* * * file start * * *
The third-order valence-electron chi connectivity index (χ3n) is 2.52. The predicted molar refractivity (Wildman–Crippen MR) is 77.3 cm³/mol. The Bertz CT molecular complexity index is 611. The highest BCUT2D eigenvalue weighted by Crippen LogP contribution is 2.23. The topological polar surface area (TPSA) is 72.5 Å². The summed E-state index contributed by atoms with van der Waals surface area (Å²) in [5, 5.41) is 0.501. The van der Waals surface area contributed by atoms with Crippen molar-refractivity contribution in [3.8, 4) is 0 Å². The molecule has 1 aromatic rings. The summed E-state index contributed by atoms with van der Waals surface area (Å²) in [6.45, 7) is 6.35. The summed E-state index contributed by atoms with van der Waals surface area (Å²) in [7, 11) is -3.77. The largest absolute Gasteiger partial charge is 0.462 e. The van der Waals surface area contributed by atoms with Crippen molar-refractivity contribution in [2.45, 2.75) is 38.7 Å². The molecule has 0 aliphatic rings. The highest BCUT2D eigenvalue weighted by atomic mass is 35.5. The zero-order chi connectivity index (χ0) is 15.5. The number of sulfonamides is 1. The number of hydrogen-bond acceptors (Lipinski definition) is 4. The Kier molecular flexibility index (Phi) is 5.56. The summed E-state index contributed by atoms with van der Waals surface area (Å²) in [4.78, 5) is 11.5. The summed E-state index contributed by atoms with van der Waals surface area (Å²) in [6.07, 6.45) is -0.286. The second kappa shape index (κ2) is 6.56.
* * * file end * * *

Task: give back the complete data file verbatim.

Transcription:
The third-order valence-electron chi connectivity index (χ3n) is 2.52. The predicted molar refractivity (Wildman–Crippen MR) is 77.3 cm³/mol. The Bertz CT molecular complexity index is 611. The highest BCUT2D eigenvalue weighted by Crippen LogP contribution is 2.23. The topological polar surface area (TPSA) is 72.5 Å². The summed E-state index contributed by atoms with van der Waals surface area (Å²) in [5, 5.41) is 0.501. The van der Waals surface area contributed by atoms with Crippen molar-refractivity contribution in [3.8, 4) is 0 Å². The molecule has 1 aromatic rings. The summed E-state index contributed by atoms with van der Waals surface area (Å²) in [6.45, 7) is 6.35. The summed E-state index contributed by atoms with van der Waals surface area (Å²) in [7, 11) is -3.77. The largest absolute Gasteiger partial charge is 0.462 e. The van der Waals surface area contributed by atoms with Crippen molar-refractivity contribution in [2.45, 2.75) is 38.7 Å². The molecule has 0 aliphatic rings. The highest BCUT2D eigenvalue weighted by atomic mass is 35.5. The zero-order chi connectivity index (χ0) is 15.5. The number of sulfonamides is 1. The number of hydrogen-bond acceptors (Lipinski definition) is 4. The Kier molecular flexibility index (Phi) is 5.56. The summed E-state index contributed by atoms with van der Waals surface area (Å²) in [4.78, 5) is 11.5. The summed E-state index contributed by atoms with van der Waals surface area (Å²) in [6.07, 6.45) is -0.286. The second kappa shape index (κ2) is 6.56.